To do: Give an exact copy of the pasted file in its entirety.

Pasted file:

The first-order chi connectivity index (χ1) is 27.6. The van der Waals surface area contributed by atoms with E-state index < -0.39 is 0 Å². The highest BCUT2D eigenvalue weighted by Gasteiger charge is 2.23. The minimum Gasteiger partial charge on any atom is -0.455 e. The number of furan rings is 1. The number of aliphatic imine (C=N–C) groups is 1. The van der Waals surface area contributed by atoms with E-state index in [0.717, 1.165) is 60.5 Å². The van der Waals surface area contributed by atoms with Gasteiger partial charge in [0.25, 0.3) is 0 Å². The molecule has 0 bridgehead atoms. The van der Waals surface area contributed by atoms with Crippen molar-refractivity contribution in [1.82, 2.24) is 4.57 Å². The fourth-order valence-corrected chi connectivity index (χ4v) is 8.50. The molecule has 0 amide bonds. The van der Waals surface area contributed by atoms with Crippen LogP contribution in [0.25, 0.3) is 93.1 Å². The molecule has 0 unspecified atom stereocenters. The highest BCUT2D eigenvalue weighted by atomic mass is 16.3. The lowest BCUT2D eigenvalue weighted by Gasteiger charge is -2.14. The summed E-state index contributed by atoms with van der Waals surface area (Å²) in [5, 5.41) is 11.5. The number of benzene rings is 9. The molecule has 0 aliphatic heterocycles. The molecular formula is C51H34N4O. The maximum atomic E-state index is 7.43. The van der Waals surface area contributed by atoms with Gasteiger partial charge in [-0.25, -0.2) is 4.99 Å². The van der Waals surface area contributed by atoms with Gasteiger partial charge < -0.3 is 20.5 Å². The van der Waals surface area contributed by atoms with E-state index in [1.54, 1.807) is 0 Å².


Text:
The first-order chi connectivity index (χ1) is 27.6. The van der Waals surface area contributed by atoms with E-state index < -0.39 is 0 Å². The highest BCUT2D eigenvalue weighted by Gasteiger charge is 2.23. The minimum Gasteiger partial charge on any atom is -0.455 e. The number of furan rings is 1. The number of aliphatic imine (C=N–C) groups is 1. The van der Waals surface area contributed by atoms with E-state index in [0.717, 1.165) is 60.5 Å². The van der Waals surface area contributed by atoms with Gasteiger partial charge in [0.25, 0.3) is 0 Å². The molecule has 0 bridgehead atoms. The van der Waals surface area contributed by atoms with Crippen molar-refractivity contribution in [1.82, 2.24) is 4.57 Å². The fourth-order valence-corrected chi connectivity index (χ4v) is 8.50. The molecule has 0 amide bonds. The van der Waals surface area contributed by atoms with Crippen LogP contribution in [0.25, 0.3) is 93.1 Å². The molecule has 0 unspecified atom stereocenters. The highest BCUT2D eigenvalue weighted by atomic mass is 16.3. The lowest BCUT2D eigenvalue weighted by Gasteiger charge is -2.14. The summed E-state index contributed by atoms with van der Waals surface area (Å²) in [5, 5.41) is 11.5. The number of benzene rings is 9. The molecule has 0 aliphatic heterocycles. The molecular formula is C51H34N4O. The maximum atomic E-state index is 7.43. The van der Waals surface area contributed by atoms with Gasteiger partial charge in [-0.25, -0.2) is 4.99 Å². The van der Waals surface area contributed by atoms with Gasteiger partial charge < -0.3 is 20.5 Å². The van der Waals surface area contributed by atoms with E-state index in [1.54, 1.807) is 0 Å².